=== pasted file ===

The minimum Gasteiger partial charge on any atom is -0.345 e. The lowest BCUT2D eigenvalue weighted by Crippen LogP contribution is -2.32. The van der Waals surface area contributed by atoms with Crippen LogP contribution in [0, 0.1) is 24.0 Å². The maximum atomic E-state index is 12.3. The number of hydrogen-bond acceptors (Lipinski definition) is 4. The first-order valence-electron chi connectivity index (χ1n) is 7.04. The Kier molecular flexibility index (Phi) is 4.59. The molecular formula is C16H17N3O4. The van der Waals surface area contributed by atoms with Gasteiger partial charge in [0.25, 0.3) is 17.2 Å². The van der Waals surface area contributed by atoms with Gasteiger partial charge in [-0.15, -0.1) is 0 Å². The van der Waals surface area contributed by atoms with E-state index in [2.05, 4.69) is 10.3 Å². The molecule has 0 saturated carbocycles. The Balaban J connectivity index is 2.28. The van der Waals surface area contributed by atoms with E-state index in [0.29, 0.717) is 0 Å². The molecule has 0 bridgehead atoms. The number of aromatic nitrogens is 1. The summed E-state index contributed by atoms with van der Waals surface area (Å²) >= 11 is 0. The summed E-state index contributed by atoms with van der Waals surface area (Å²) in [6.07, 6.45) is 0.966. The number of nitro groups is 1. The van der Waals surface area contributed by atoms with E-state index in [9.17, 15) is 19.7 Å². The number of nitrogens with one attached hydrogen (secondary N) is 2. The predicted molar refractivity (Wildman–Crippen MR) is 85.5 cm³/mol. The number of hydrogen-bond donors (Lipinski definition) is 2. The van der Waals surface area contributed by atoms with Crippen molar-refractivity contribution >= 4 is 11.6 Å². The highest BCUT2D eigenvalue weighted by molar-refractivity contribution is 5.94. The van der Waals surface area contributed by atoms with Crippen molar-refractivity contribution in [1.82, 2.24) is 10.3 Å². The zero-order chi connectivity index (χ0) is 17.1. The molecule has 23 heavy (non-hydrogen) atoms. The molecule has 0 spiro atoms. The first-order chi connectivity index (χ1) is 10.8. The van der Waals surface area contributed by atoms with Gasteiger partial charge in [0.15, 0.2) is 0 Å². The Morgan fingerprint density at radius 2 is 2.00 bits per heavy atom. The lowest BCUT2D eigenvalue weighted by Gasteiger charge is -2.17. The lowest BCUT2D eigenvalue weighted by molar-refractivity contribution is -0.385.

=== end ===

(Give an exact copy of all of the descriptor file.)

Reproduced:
The minimum Gasteiger partial charge on any atom is -0.345 e. The lowest BCUT2D eigenvalue weighted by Crippen LogP contribution is -2.32. The van der Waals surface area contributed by atoms with Crippen LogP contribution in [0, 0.1) is 24.0 Å². The maximum atomic E-state index is 12.3. The number of hydrogen-bond acceptors (Lipinski definition) is 4. The first-order valence-electron chi connectivity index (χ1n) is 7.04. The Kier molecular flexibility index (Phi) is 4.59. The molecular formula is C16H17N3O4. The van der Waals surface area contributed by atoms with Gasteiger partial charge in [0.25, 0.3) is 17.2 Å². The van der Waals surface area contributed by atoms with Gasteiger partial charge in [-0.15, -0.1) is 0 Å². The van der Waals surface area contributed by atoms with E-state index in [2.05, 4.69) is 10.3 Å². The molecule has 0 saturated carbocycles. The Balaban J connectivity index is 2.28. The van der Waals surface area contributed by atoms with E-state index in [0.29, 0.717) is 0 Å². The molecule has 0 bridgehead atoms. The number of aromatic nitrogens is 1. The summed E-state index contributed by atoms with van der Waals surface area (Å²) >= 11 is 0. The summed E-state index contributed by atoms with van der Waals surface area (Å²) in [6.07, 6.45) is 0.966. The number of nitro groups is 1. The van der Waals surface area contributed by atoms with E-state index in [9.17, 15) is 19.7 Å². The number of nitrogens with one attached hydrogen (secondary N) is 2. The predicted molar refractivity (Wildman–Crippen MR) is 85.5 cm³/mol. The number of hydrogen-bond donors (Lipinski definition) is 2. The van der Waals surface area contributed by atoms with Crippen molar-refractivity contribution >= 4 is 11.6 Å². The highest BCUT2D eigenvalue weighted by molar-refractivity contribution is 5.94. The van der Waals surface area contributed by atoms with Crippen molar-refractivity contribution in [1.82, 2.24) is 10.3 Å². The zero-order chi connectivity index (χ0) is 17.1. The molecule has 23 heavy (non-hydrogen) atoms. The molecule has 0 spiro atoms. The first-order chi connectivity index (χ1) is 10.8. The van der Waals surface area contributed by atoms with Gasteiger partial charge in [0.15, 0.2) is 0 Å². The Morgan fingerprint density at radius 2 is 2.00 bits per heavy atom. The lowest BCUT2D eigenvalue weighted by Gasteiger charge is -2.17. The lowest BCUT2D eigenvalue weighted by molar-refractivity contribution is -0.385.